[symple_heading style=”” title=”Education and Redemption” type=”h1″ font_size=”40″ text_align=”center” margin_top=”0″ margin_bottom=”30″ color=”undefined” icon_left=”” icon_right=””]
This is a tool for you to use if you lead a Sabbath School (SS) class or small group. It is keyed to the Bible texts used in the current week’s Adult SS lesson and includes a brief story from current news you can use to introduce the discussion and then a series of discussion questions in a relational pattern designed to build fellowship and spiritual reflection.
For use: November 15 – 21
Texts: Genesis 1:26, 27; Isaiah 11:1-9; 2 Timothy 3:14-17; 1 Kings 4:29-34; John 14:17; 1 Corinthians 2:1-16
“There’s no proof homework helps students.” That’s what high school educator, Courtney White, shared a few weeks ago. The avalanche of recent responses wouldn’t surprise you. Some suggest this 27-year-old teacher is “not doing her job.” But she stated, “Students do enough work at school; they don’t need more at home!” The controversial clip in a now-viral TikTok video boasts over 1.6 million views.
Although many skeptics were quick to point out that homework is proof of mastery in what they’re learning, White replied, “Me not assigning homework doesn’t make me any less of a teacher. My kids show me mastery of content in class.” Students praised her alternative methods. One fan explained, “Having no homework motivates me to actually do classwork.” Another gushed, “Be my teacher pls [you’re] amazing.”
But some teachers point to the most comprehensive study on homework out of Duke University, “which does indeed find a strong correlation between reasonable amounts of out-of-class coursework and student performance. The findings held especially true for students in grades 7 through 12—the age group that White teaches.”
In this week’s Sabbath School lesson, “Education and Redemption,” we learn about God’s plan of education that goes outside typical classroom hours. In fact, the comprehensive teaching plan not only goes beyond standard subjects such as math, science, and arithmetic, but also calls for all human beings, regardless of age, to think of themselves as heaven’s students. And there’s more. Divine learning doesn’t just happen during our lifetime on this earth before the Second Coming, but will last for all eternity.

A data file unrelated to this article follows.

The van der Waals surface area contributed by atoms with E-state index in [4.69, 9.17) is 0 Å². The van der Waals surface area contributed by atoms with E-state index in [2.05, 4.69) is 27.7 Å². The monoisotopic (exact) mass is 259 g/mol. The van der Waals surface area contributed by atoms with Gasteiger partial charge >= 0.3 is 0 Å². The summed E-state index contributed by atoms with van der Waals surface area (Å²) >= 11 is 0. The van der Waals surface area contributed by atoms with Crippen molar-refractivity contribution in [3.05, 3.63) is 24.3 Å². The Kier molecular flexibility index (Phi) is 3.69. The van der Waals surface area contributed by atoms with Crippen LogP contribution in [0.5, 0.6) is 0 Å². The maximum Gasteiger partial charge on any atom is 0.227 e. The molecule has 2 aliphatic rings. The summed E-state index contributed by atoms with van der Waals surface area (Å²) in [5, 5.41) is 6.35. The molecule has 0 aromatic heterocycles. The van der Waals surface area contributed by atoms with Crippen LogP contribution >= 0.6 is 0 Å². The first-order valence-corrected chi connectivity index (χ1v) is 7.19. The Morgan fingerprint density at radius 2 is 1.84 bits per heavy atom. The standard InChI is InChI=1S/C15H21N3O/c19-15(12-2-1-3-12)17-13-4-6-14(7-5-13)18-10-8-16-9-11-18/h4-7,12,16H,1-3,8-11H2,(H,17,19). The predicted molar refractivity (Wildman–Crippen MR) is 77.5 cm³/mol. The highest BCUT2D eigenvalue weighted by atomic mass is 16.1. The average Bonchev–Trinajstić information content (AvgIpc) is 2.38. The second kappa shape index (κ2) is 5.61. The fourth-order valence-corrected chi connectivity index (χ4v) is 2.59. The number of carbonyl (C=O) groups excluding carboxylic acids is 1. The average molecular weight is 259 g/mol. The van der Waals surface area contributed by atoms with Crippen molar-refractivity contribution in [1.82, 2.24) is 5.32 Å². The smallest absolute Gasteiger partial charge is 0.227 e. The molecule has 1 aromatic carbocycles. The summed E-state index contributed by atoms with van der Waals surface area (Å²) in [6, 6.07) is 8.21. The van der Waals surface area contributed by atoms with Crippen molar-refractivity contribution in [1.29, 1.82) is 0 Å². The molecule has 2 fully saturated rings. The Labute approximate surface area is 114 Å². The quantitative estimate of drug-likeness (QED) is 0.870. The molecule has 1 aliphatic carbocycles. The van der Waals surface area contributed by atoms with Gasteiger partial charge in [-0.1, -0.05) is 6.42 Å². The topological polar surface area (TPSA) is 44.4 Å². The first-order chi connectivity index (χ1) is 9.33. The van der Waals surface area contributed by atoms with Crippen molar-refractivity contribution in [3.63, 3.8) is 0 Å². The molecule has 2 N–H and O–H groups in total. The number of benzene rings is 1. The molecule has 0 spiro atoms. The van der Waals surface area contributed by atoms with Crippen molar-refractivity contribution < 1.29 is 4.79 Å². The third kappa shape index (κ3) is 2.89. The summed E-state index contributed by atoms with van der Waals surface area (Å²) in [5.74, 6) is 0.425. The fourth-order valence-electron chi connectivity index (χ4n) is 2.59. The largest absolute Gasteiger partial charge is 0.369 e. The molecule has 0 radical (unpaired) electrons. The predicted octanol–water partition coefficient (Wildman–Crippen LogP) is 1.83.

At the heart of God’s plan of education is redemption. Because of the entrance of sin, the divine image in people was marred. Therefore, the Lord set up lesson plans throughout Scripture to restore in us the original beauty and perfection the Creator first gave to us. Discovering the hidden truths of the universe and growing ever more into the likeness of the Maker isn’t a temporary assignment, but is enjoyable homework that will last forever.
Even more, it was never God’s intention that people stop learning. We learn in Monday’s lesson that Jesus was referred to as Teacher and that it was the Lord’s wish that “the knowledge of the Lord” (Isaiah 11:9) would cover the entire earth. The Great Commission (Matthew 28:16-20) encourages every disciple to teach and share the gospel everywhere. From Genesis to Revelation, the Bible is central to the lesson plans that we are to learn from and pass along to others.
And while Scripture may not use educational terminology familiar to us today, the “wisdom” we read about, especially in the book of Proverbs, demonstrates heaven’s intention that we all gain deeper insights into the mysteries of God that shape our lives on a day-to-day basis.
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Connecting: Can you think of a teacher in your life who was especially persistent and helped you move beyond a learning barrier? How did that teacher make you feel?
Sharing: Read 1 Corinthians 2:1-16. What does Paul teach us about divine education?
- True educators do not focus on boasting about their knowledge and abilities, but teach in humility (v. 1).
- The education of heaven focuses on redemption and the work of Christ in your life (v. 2).
- Heavenly teachers are not afraid to admit their imperfections (v. 3).
- A teacher’s best work is done in combination with power from the Holy Spirit (v. 4).
- The final authority for true learning comes from the Bible, not from human ideas (v. 5).
Applying: You’ve been asked to be a member of your local church school board and you’ve been asked to conduct a short worship talk. Your topic is “true education.” Write out the first two sentences of your talk based on some of the things you’ve learned in this lesson.
Valuing: Maybe you didn’t like school when you were growing up, so the idea of education for eternity doesn’t really appeal to you. Pray, perhaps over Zoom or the phone, with one other person and ask God to help you know more fully heaven’s personalized plan for your education.
~ Curtis Rittenour